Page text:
OBJECTIVE:

We examined associations between influenza vaccination rates and Medicaid reimbursement rates for vaccine administration among poor children who were eligible for Medicaid (<100% of the federal poverty level in all states).

METHODS:

We analyzed 3 consecutive National Immunization Surveys (NISs) to assess influenza vaccination rates among nationally representative children 6 to 23 months of age during the 2005–2006 (unweighted N = 12 885), 2006–2007 (unweighted N = 9238), and 2007–2008 (unweighted N = 11 785) influenza seasons (weighted N = 3.3–4.0 million per season). We categorized children into 3 income levels (poor, near-poor, or nonpoor). We performed analyses with full influenza vaccination as the dependent variable and state Medicaid reimbursement rates (continuous covariate ranging from $2 to $17.86 per vaccination) and terms with income levels as key covariates.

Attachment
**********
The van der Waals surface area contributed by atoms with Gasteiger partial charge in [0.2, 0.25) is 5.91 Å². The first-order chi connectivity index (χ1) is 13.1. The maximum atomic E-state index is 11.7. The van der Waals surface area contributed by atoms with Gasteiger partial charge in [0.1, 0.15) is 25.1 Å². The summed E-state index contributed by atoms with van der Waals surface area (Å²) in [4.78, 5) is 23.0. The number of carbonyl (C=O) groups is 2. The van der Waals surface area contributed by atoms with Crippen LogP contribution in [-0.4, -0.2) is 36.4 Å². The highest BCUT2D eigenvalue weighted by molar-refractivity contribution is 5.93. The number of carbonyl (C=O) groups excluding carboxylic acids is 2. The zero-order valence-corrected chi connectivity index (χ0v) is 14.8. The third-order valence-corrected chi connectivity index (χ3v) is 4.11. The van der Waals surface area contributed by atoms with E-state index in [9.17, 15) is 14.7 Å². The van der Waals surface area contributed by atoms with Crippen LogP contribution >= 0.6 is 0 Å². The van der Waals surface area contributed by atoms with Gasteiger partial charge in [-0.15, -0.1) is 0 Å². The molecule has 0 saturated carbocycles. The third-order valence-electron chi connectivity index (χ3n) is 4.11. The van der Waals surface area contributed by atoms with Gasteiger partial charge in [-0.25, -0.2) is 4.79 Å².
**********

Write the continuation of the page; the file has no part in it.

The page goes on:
RESULTS:

In total, 21.0%, 21.3%, and 28.9% of all US children and 11.7%, 11.6%, and 18.8% of poor children were fully vaccinated in the 2006, 2007, and 2008 NISs, respectively. Multivariate analyses of all 3 seasons found positive significant (all P < .05) associations between state-level Medicaid reimbursement and influenza vaccination rates among poor children. A $10 increase, from $8 per influenza vaccination (the US average) to $18 (the highest state reimbursement), in the Medicaid reimbursement rate was associated with 6.0-, 9.2-, and 6.4-percentage point increases in full vaccination rates among poor children in the 2006, 2007, and 2008 NIS analyses, respectively.

CONCLUSION:

Medicaid reimbursement rates are strongly associated with influenza vaccination rates.

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